Tom Blackwell
National Post
As soon as the Ontario government announced it was halting development of offshore wind farms — a high-profile part of its vaunted, nation-leading green-energy plan–critics wrote off the surprise decision as pure politics. It was, they said, an attempt merely to tamp down vocal wind opposition in a handful of Liberal-held ridings expected to be tight races in October’s provincial election.
If a former aide to Brad Duguid, the Liberal Energy Minister, is to be believed, however, the so-called moratorium mollified no one — and the party’s wind-generated political troubles are only just beginning.
John Laforet, now an ex-Liberal and the provincial head of a network of 57 anti-wind groups, says the organizations have already recruited hundreds of volunteers for a planned campaign to take down Liberal candidates across Ontario.
“It’s truly a multi-front war for the government and they’re losing on all of them,” said Mr. Laforet with characteristic bravado. “We have the strength to work in coalition with like-minded parties and candidates. … If one party is prepared to stand up and take the political risk and support this, they will be handsomely rewarded.”
Meanwhile, the green-energy plan, designed to phase out coal-fired generating plants encourage a range of renewable electricity sources from garbage-dump gas to water power, is also under fire from builders of small-scale solar-energy projects, after the province put curbs on those in the past couple of weeks, too.
       
Mr. Laforet’s movement may or may not wield the power to change election results. As the rest of the country watches Ontario’s ground-breaking experiment in alternative energy, however, the wind farm and solar episodes highlight the web of controversy slowly enveloping a policy that, in some ways, has been surprisingly successful.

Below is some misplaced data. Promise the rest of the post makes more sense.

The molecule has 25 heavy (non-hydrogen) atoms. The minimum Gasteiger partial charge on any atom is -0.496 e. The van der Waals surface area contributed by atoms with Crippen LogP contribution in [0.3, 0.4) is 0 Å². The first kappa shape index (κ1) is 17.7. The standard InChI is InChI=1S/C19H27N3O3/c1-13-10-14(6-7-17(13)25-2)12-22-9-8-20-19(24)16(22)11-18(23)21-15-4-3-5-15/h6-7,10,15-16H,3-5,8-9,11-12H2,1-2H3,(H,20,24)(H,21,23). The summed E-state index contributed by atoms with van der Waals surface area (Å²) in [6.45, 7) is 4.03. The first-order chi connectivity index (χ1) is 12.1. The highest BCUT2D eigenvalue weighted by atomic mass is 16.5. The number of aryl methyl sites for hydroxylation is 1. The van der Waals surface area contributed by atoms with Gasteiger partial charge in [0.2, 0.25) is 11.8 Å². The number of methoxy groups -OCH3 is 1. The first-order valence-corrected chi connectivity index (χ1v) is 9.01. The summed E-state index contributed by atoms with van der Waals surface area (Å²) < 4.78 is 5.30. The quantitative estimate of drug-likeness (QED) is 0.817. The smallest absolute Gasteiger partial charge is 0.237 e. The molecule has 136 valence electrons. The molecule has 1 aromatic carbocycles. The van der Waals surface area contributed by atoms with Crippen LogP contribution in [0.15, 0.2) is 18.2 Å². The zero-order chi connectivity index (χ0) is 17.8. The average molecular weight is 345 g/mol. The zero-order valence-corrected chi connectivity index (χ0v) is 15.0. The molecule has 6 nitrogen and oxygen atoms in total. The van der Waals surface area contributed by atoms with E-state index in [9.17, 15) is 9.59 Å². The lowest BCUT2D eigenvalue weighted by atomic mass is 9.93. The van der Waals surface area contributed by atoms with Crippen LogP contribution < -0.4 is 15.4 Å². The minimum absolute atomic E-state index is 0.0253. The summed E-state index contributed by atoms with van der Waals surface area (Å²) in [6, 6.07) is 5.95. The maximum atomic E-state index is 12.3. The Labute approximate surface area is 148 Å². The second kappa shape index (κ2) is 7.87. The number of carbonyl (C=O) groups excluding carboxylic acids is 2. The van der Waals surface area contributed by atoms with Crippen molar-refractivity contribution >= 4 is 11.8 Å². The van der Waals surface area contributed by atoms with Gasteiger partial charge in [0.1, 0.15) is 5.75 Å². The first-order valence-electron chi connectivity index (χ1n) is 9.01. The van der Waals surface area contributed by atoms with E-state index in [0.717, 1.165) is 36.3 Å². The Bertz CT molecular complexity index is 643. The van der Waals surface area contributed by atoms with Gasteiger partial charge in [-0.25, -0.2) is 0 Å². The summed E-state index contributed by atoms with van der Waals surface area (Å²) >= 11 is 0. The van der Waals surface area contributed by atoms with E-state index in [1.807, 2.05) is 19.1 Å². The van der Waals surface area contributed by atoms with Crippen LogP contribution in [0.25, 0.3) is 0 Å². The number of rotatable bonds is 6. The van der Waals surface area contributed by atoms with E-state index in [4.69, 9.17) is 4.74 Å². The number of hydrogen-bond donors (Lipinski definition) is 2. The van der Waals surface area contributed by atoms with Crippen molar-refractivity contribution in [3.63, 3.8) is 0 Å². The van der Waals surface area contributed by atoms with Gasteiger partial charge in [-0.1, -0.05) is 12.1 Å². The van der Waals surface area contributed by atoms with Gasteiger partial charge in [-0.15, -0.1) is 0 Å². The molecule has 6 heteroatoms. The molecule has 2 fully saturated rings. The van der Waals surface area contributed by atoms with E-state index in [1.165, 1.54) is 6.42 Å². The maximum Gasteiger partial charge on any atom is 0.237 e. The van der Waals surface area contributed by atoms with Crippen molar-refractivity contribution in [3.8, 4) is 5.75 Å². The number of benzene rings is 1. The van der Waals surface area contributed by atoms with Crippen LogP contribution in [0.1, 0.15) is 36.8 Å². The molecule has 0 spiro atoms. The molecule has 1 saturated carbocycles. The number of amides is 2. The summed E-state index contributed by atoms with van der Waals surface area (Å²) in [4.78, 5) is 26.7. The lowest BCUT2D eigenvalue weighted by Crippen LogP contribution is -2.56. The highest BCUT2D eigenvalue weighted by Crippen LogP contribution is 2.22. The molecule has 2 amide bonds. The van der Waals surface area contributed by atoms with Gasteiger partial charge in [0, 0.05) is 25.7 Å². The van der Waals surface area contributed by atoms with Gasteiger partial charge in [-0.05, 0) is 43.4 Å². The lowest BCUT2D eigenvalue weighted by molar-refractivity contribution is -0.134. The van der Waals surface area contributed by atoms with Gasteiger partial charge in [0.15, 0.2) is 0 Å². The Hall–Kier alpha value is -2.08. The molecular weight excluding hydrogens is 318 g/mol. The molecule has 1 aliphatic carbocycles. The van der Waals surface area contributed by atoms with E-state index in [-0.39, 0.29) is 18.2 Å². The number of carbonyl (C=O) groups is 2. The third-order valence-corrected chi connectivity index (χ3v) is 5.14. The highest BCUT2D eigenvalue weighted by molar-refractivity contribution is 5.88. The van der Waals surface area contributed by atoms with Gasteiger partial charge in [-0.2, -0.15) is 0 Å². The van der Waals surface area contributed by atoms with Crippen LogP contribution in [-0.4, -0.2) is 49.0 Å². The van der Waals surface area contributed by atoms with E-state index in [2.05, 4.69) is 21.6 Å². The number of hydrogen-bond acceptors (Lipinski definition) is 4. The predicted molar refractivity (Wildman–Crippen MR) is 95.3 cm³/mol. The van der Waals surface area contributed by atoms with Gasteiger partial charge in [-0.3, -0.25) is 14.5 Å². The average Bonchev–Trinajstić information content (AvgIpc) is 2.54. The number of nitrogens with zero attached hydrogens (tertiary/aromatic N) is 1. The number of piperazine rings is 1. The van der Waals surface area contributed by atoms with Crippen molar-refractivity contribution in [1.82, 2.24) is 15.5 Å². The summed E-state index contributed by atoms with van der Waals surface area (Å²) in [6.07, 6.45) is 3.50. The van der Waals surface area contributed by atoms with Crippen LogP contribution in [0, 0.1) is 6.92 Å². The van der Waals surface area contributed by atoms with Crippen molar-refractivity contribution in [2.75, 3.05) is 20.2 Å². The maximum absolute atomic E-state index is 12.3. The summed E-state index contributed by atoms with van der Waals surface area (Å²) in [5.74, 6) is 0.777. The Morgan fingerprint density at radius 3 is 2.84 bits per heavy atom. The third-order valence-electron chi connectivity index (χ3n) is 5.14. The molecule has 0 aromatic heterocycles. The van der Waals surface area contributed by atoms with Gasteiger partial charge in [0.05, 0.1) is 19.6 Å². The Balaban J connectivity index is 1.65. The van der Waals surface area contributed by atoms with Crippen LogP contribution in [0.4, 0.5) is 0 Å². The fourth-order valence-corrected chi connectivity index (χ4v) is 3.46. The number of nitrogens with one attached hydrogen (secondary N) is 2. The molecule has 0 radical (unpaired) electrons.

Premier Dalton McGuinty said the moratorium on offshore wind turbines is to give time to delve into their environmental impacts; environmental groups say there are none. The government has offered handsome rates to lure producers of green energy into the market; some analysts call the payments exorbitant, for an electricity source that will not meet Ontarians’ energy needs.
“The power system has really been transformed by these changes,” said Tom Adams, a long-time energy-consumer advocate. “They’ve demoted the customer from at one time being the purpose of the power system. The customer has been bumped off the pedestal … and now the purpose is some sort of green and environmental transformation.”
Mr. Duguid dismisses such critics, though, and argues that Ontario’s aggressive courting of alternative energy has made it a global trailblazer in the field, with the province already generating 1,200 megawatts — about 4% of the total–from wind and other green sources. That is good for the province’s recession-battered economy, already creating thousands of jobs, as well as the environment, he said.
“Show me a previous government in this province or show me a jurisdiction anywhere else in the world that has taken more leadership in moving forward with … building a clean-energy economy,” the Minister said.
Behind it all is 2009’s Green Energy Act and the legislation’s lynch-pin program of “feed-in tariffs” (FIT): jargon for guaranteed rates paid by the province — under 20-year contracts — to producers who use alternative energy to feed the electricity grid. The market rate for power in Ontario is currently about 7¢; FIT offers 13.5¢ for onshore wind, 19¢ (until two weeks ago) for offshore wind, up to 80¢ for solar power and as much as 19¢ for bio-gas.
Hundreds of investors have taken the bait, including such heavy hitters as Samsung; about a dozen onshore wind farms are already in place.